Finding the Right Person for the Job
Filed under: Employee Retention, Job Application, Job Candidates, Job Interview Tips, Recruiting, RPO, Staffing
You’re interviewing job candidate #8. He’s blathering on about his experiences and education, and you’re waiting for that spark of revelation. That instinctive, gut feeling that this will be the right person for the job. It didn’t happen with candidates 1-7. And #8 isn’t looking too promising either. Is there a better way? You bet.
Too often, interviewers rely on gut feelings or instincts to make hiring decisions. The problem is that gut feelings can be wrong. Disastrously so. You might end up with someone who looks good and sounds good, but isn’t a team player or doesn’t perform well in the trenches.
The solution? Base your evaluation on facts. Here are five rock-solid tips to get you started:
- Know the Basic Requirements—What skills are absolutely essential to the position? No matter how good a candidate sounds, if he doesn’t have the basic requirements, you’ll have to invest too much into training with no guarantee that he’ll be able to learn what you need him to know.
- Evaluate Hard Skills vs. Soft Skills—Hard skills are the ones you learn in school: the book knowledge it takes to be an accountant or lawyer or physicist. Soft skills are the ones you learn from experience: how to interact with the client, how to read customers, and how to close the deal. Focus on the hard skills first. No matter how brilliant a candidate is, he won’t be a good match if he didn’t have the drive to finish school.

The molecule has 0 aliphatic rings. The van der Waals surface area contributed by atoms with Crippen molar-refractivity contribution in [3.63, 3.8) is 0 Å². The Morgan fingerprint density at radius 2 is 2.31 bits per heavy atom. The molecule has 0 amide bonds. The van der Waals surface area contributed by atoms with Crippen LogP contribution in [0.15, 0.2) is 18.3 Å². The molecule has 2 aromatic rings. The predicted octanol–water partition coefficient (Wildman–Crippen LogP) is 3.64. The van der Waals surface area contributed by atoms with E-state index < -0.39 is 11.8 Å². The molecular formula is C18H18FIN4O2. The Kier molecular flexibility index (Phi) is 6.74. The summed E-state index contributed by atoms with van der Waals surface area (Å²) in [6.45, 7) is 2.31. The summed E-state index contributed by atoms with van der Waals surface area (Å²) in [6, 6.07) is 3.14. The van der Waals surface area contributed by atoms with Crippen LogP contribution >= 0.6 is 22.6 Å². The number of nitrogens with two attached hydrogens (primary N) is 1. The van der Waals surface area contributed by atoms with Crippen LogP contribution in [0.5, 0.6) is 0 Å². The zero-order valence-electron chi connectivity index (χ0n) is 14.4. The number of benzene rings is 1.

- Evaluate Results, Not Just Experience—As you’re scanning resumes, look for qualifications that show results, not just experience. For example, developing new IT software that resulted in 20% online growth says more about the candidate than just having experience in IT development.
- Focus on Quality, Not Just a Good Sales Pitch—The interview process is somewhat skewed toward extroverts. People who know how to sell themselves and effortlessly engage in conversation may appear to be a better fit, but may not ultimately be as qualified as a less verbal candidate. You can draw out the cream of the crop by creating sample scenarios and asking the candidate how he would act.
- Get Input From Others—After you’ve narrowed down your field of candidates, ask others in your organization to look over the top ten or twelve resumes and provide feedback. You can also introduce the candidate to team members and superiors after the interview and ask for their impressions.
It’s true that sometimes when you’re making the final call on a hiring decision, you have to go with your gut. But don’t let that become your modus operandi. Choose your candidates based on hard facts and input from your team, and you’ll be in the best position to find the right person for every job opening.